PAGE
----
Marine Management Organsition advice on flash photography

An independent scientific review concluded that flash photography at high levels can disturb seahorses, especially when combined with other activities..

MMO will consider applications for licences for scientific or education purposes to allow seahorses to be photographed using flash photography on a case-by-case basis only.

It may be possible to reduce the effects using conditions on licences issued.

MMO will update their advice if new evidence and scientific knowledge becomes available.

If you incidentally encounter a seahorse, to reduce any potential disturbance:

  • Do not pursue seahorses if they swim away.
  • If a seahorse displays signs of distress you must retreat slowly to at least 5 metres away, avoiding sudden movement.

The following list describes typical behaviour displayed by stressed seahorses:

  • A seahorse will rise up into the water column above the seabed or into surrounding area and swim with its tail curled up;
  • A seahorse will hold its head in a downward, chest hugging posture.
  • A seahorse will turn its back, curl up, lie flat or move away.
  • Seahorse’s colouring will darken, especially in the squares amongst the body ridges; and
  • The pupils in the eyes of the seahorse will dilate/fluctuate.

Seahorses and flash photography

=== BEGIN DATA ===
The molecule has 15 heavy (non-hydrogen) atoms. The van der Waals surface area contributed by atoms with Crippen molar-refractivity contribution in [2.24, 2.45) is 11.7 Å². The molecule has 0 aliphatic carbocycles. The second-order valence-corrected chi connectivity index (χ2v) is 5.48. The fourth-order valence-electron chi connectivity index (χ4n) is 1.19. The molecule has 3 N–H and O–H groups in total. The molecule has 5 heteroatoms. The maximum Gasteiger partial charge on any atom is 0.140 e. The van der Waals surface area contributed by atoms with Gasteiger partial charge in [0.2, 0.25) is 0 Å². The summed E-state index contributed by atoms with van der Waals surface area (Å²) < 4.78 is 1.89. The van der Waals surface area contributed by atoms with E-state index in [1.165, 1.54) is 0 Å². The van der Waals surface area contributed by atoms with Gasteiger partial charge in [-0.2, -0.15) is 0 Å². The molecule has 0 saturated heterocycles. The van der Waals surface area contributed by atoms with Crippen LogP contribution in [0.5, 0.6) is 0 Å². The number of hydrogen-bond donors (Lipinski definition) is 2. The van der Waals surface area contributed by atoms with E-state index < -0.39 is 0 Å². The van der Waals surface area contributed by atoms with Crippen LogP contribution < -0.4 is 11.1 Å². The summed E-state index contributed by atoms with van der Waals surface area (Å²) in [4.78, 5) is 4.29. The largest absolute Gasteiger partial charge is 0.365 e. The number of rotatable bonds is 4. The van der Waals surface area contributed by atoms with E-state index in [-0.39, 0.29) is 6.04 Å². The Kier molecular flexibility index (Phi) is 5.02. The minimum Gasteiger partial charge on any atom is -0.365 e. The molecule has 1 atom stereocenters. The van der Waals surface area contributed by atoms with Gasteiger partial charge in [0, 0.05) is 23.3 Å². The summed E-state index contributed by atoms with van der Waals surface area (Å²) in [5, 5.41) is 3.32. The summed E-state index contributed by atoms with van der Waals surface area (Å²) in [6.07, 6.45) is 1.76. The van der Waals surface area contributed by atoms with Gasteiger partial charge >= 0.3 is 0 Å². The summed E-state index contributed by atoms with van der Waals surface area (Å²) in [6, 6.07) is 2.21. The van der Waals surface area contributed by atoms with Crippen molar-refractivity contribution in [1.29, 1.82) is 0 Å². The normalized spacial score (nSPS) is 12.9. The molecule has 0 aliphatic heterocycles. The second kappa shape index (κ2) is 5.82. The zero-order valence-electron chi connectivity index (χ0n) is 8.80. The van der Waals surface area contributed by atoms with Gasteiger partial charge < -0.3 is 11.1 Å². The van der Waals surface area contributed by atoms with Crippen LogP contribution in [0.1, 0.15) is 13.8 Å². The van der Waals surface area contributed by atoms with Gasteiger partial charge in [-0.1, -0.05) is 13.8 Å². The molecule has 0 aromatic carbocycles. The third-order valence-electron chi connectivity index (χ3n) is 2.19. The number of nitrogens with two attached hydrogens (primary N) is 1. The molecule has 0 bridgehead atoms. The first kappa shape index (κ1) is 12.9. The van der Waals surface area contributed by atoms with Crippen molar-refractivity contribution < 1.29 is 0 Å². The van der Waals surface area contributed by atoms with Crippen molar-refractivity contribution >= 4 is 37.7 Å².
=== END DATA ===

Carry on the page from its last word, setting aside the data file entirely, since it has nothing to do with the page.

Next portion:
Anyone who has looked into the eyes of a Seahorse can only be impressed with the animal that is looking back at them. It is an animal with an air of enchantment and mysticism that stares back at you with a confidence born out of being master of its environment, a master of camouflage and an apex predator; visible to only the most determined of hunters.

Seahorses are a relatively shallow living fish during the summer but during the winter they migrate into deeper waters (as discovered by The Seahorse Trust) to avoid the extremes of winter storms returning again the following year.

The exception to this is in areas where they are sheltered and have all their needs catered for in areas such as in Poole harbour and inside the Fleet in Dorset, lagoons and other sites.

Their physiology has adapted over tens of thousands of years from their pipefish ancestors to cope with these extremes, they are in fact one of nature’s most highly adapted species and in this section we are going to look at just one aspect of their biology; their eyes.

The Seahorse Trust advice on stress and flash photography

Seahorses are a very easily stressed animal and as such it is crucial to take care near them.

Flash photography and lights can kill them through stress and this is why we asked MMO to ban the use of flash photography, which they did after conducting an independent review.

It is not the flash itself that will kill the seahorses but the effect of the flash, it causes stress, which weakens the body. In turn, one of the many dormant diseases Seahorses have in their bodies will take over the seahorse in its weakened state and kill it within weeks.

So please do not use flash or lights to avoid unnecessary death in seahorses.